Opinion: Why going vegan is a ‘manly’ thing to do

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Opinion: Why going vegan is a 'manly' thing to do

Twenty-three years ago, I did what seemed unthinkable: I went vegan. I had been vegetarian for 10 years, and throughout that decade I viewed veganism — eschewing not only animal flesh but also eggs, dairy-based foods and honey — as extreme. Surely consuming eggs and cheese isn’t hurting anyone, I told myself.

Visiting a sanctuary for farmed animals changed my opinion. I met cows rescued from dairy farms whose bodies had been so exploited that they had trouble walking. And there were hens saved from the egg industry who had spent most of their lives packed with four other birds into a barren cage the size of a filing cabinet drawer.

I went vegan that day and soon learned I was in a minority. Just how much of the U.S. population is vegan is hard to say, with estimates ranging from 1% to 5%. But on average, just one-quarter of us identify as male. And among global vegans, the number of men also remains small.

It appears that many men have not embraced a vegan lifestyle partly because they find it “unmanly.” Meat has been inexorably linked to protein, and men have been taught that animal protein will make them strong. Likewise, the notion that plant foods are delicate and feminine is entrenched in many Western cultures, where too often men believe only meat will keep them healthy.

Yet study after study shows that vegan diets are not only healthy for humans but may be healthiest for the planet too. Eating meat and dairy has been linked to a variety of health issues, including heart disease and certain cancers. Animal agriculture also produces a significant amount of greenhouse gasses, making it one of the leading contributors to the climate crisis.

So is it possible to overcome the narrative that veganism is not manly? I believe it is. The solution lies in reframing the idea of masculinity itself, which — let’s be honest — is just a social construct.

We can decouple masculinity from food or, better yet, show that veganism satisfies all the requirements of anyone who identifies as a man. Free from the burden of what society expects of men in general and masculinity in particular, we can gain a broader and more authentic understanding of ourselves.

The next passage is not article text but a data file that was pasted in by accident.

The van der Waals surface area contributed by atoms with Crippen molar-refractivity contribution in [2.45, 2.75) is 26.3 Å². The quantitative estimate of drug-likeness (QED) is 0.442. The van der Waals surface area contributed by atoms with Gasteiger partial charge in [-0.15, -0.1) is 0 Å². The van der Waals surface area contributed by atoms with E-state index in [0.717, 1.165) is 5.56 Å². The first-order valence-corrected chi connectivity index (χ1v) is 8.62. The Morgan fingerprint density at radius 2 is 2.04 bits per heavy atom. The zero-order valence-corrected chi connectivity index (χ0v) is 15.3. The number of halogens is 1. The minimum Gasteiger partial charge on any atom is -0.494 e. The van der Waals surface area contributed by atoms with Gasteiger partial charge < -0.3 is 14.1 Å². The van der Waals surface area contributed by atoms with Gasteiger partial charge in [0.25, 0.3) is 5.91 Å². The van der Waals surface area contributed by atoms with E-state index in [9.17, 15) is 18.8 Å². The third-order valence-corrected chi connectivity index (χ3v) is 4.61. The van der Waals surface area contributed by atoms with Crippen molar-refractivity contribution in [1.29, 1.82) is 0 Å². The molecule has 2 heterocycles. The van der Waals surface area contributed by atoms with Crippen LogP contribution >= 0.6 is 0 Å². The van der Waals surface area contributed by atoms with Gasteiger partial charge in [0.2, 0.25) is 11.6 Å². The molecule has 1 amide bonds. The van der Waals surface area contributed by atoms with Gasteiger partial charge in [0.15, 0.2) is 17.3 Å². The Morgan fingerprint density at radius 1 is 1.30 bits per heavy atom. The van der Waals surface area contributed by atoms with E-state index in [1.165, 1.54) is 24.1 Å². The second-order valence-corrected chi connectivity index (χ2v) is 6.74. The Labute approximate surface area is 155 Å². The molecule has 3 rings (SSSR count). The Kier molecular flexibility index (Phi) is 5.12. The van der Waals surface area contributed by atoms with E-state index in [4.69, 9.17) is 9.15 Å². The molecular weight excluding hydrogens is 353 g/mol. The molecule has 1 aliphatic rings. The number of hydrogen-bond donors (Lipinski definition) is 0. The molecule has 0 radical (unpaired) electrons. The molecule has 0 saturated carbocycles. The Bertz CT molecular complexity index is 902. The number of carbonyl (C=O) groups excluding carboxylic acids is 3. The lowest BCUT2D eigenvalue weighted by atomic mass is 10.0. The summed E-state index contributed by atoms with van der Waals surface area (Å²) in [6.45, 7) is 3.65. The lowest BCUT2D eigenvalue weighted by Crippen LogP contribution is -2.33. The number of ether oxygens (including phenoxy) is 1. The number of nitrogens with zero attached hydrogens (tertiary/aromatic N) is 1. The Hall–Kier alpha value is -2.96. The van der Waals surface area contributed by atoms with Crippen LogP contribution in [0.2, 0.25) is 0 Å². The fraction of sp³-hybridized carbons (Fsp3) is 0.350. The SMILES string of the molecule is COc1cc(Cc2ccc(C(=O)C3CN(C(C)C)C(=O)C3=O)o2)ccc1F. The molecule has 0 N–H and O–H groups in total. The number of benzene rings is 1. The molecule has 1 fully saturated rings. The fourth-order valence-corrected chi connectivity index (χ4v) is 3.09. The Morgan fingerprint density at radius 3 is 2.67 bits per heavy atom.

Stereotypical expectations of men, such as being strong, courageous and protective, can be viewed through a vegan lens.

Male attitudes about eating tend to focus on consuming meat to gain strength, to reinforce their gender identity and even to dominate other species. But the most powerful land animals — think elephants, oxen, buffaloes and rhinos — build muscle by eating plants. Ancient Romans may have observed this as well, since gladiators, considered to be among the toughest athletes, adhered to gladiatoriam saginam, a diet that was based on plant foods, including legumes, pulses and grains.

As another virtue men take to heart, courage fits neatly into a rethinking of masculinity and diet. It takes courage to stand up to not only the slaughtering of animals but also the peer pressure to eat meat. One young man told researchers studying men’s perceptions of meat alternatives that he was worried about photos on social media of him eating at a vegan restaurant. “I don’t want to end up with my friends laughing at me over a plant-based burger.”

Many men also pride themselves on being protectors — especially protectors of their family and home. Since veganism means abstaining from the exploitation and consumption of animals, vegans participate in the protection of countless vulnerable species and the environment, particularly if they extend the ethic beyond what they eat.

I suspect that men who mock veganism, such as those who deride the leaflets about being vegan I’ve handed out on college campuses, feel threatened and maybe even a little ashamed. What else could explain ridiculing a delicious and nutritious way of eating that is so much better for everyone? The benefits of a vegan diet are only becoming clearer, and so are the harms of consuming animals.

Yet some men still feel the need for posturing, as if their masculinity would be compromised were they to even express an interest in veganism. I found this at my old gym, a place where stereotypes of masculine strength are often on display. I’d wear a T-shirt with “VEGAN” across the front in bold letters. Other men would often acknowledge the message with some combination of curiosity and disdain.

“Where do you get your protein?” one asked me.

“From plants,” I said, to which he scoffed, “Man, you need meat to build muscle and be strong.”

“Tell that to a gorilla,” I said.

Mark Hawthorne serves on the board of the rabbit rescue nonprofit Save the Buns Inc., and is the author of “A Vegan Ethic: Embracing a Life of Compassion Toward All.”

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